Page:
BelAZ also tried to send a shipment of trucks to Chile through Klaipeda in September, but was stopped by Lithuanian customs.
“BelAZ is on the sanction list, so any economic activity is prohibited according to the sanctions,” Rolandas Jurgaitis, a senior adviser in the customs procedures department, told Siena.
But a couple of weeks later, customs decided to release the shipment. According to Jurgaitis, the government relented because documents were provided which proved that BelAZ had received most of the money for the shipment before the sanctions were applied.
However, the dump trucks are still in Klaipeda. Local news portal Atvira Klaipeda reported that the company that was supposed to handle the shipment became hesitant to move the trucks out of Lithuania due to U.S. sanctions on the Lukashenko regime.
Martynas Vainorius/ Atvira Klaipeda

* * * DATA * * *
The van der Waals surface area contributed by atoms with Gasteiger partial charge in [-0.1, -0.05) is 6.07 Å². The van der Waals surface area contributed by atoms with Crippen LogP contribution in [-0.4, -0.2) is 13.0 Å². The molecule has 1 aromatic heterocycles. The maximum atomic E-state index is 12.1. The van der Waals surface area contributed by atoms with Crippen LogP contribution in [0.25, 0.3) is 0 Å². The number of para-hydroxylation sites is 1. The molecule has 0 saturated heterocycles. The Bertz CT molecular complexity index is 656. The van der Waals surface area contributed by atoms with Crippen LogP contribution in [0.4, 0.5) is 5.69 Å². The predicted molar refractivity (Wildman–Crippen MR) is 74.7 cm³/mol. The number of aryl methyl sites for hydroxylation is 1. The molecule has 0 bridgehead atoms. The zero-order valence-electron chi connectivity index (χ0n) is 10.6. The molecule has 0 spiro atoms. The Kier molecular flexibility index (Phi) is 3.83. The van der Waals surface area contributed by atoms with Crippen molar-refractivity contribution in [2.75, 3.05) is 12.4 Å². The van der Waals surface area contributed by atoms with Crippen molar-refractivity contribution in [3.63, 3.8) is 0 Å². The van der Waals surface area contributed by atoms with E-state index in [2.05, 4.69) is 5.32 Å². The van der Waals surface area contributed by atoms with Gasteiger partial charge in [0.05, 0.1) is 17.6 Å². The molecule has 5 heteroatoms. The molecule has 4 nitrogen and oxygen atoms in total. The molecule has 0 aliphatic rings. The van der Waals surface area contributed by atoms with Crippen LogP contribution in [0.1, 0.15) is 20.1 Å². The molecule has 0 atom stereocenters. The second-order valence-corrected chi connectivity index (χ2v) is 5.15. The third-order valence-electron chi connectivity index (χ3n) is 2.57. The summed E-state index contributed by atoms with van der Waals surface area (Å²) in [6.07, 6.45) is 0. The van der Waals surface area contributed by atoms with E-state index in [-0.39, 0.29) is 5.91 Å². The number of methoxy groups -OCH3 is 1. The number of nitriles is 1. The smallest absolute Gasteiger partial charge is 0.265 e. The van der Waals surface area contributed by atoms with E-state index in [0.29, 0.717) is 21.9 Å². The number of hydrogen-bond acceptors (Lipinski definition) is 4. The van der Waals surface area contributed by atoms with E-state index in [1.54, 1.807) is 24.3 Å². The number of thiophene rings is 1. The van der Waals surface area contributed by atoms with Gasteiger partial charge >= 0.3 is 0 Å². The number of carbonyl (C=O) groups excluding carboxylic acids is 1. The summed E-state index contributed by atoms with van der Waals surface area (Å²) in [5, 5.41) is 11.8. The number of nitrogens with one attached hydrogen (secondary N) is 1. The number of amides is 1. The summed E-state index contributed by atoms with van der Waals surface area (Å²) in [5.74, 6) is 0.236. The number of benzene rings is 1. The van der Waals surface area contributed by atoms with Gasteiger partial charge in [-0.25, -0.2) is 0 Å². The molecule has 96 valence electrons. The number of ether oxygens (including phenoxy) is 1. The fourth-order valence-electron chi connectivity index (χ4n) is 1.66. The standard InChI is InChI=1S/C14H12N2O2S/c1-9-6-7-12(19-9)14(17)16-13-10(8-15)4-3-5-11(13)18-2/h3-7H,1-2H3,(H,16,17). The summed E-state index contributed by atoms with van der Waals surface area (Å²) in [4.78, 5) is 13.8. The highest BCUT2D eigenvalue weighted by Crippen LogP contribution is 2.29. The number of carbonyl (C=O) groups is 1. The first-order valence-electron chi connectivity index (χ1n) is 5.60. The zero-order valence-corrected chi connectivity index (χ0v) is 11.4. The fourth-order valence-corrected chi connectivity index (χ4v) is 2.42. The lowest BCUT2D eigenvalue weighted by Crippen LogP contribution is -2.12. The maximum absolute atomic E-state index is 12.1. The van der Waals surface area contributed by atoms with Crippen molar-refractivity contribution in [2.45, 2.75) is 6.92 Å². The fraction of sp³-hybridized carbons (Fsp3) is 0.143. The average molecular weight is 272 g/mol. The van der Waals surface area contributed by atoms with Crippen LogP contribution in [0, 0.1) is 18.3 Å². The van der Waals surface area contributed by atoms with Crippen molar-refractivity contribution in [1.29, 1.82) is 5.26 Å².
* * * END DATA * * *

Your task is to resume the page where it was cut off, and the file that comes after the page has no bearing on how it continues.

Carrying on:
BelAZ trucks held in the Lithuanian port of Klaipeda.
Lithuania’s Ministry of Foreign Affairs said it would assess each shipment on a case-by-case basis.
In Belarus, Lukashenko is doing what he can to stop alleged leaks of information about sanctions breaches. While Siena and Belsat worked on this story in August and September, several employees at state-owned companies were arrested on allegations of high treason and conspiracy.
“According to my information, there are some bastards remaining,” Lukashenko said in a speech accusing unnamed people of “seeking to inform the collective West” about how politicians are attempting to get around sanctions.
“In fact, they’re spying,” he added, vowing that they would remain in prison for a long time.
Maria Matusevich and OCCRP ID contributed research to this story.
NOTE: This is an expanded English-language version of a story originally published in Lithuanian (Siena) and Belarusian (Belsat) with support from IJ4EU.